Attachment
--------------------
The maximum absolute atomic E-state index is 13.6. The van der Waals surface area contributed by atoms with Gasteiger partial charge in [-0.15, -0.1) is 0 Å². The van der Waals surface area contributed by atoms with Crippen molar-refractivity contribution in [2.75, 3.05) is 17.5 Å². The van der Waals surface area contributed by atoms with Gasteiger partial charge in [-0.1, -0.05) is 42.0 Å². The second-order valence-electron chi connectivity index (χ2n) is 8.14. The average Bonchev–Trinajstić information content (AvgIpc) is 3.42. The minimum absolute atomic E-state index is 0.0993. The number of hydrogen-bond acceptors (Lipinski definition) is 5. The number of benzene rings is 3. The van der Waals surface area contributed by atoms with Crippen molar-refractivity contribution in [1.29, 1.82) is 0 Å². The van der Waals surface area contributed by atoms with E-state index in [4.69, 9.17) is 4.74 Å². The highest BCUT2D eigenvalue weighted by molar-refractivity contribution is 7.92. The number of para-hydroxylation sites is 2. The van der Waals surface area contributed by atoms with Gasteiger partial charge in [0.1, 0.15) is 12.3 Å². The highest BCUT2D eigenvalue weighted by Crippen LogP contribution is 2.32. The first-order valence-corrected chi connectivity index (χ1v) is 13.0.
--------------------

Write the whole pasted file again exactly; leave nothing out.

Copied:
The maximum absolute atomic E-state index is 13.6. The van der Waals surface area contributed by atoms with Gasteiger partial charge in [-0.15, -0.1) is 0 Å². The van der Waals surface area contributed by atoms with Crippen molar-refractivity contribution in [2.75, 3.05) is 17.5 Å². The van der Waals surface area contributed by atoms with Gasteiger partial charge in [-0.1, -0.05) is 42.0 Å². The second-order valence-electron chi connectivity index (χ2n) is 8.14. The average Bonchev–Trinajstić information content (AvgIpc) is 3.42. The minimum absolute atomic E-state index is 0.0993. The number of hydrogen-bond acceptors (Lipinski definition) is 5. The number of benzene rings is 3. The van der Waals surface area contributed by atoms with Crippen molar-refractivity contribution in [1.29, 1.82) is 0 Å². The van der Waals surface area contributed by atoms with E-state index in [4.69, 9.17) is 4.74 Å². The highest BCUT2D eigenvalue weighted by molar-refractivity contribution is 7.92. The number of para-hydroxylation sites is 2. The van der Waals surface area contributed by atoms with Gasteiger partial charge in [0.1, 0.15) is 12.3 Å². The highest BCUT2D eigenvalue weighted by Crippen LogP contribution is 2.32. The first-order valence-corrected chi connectivity index (χ1v) is 13.0.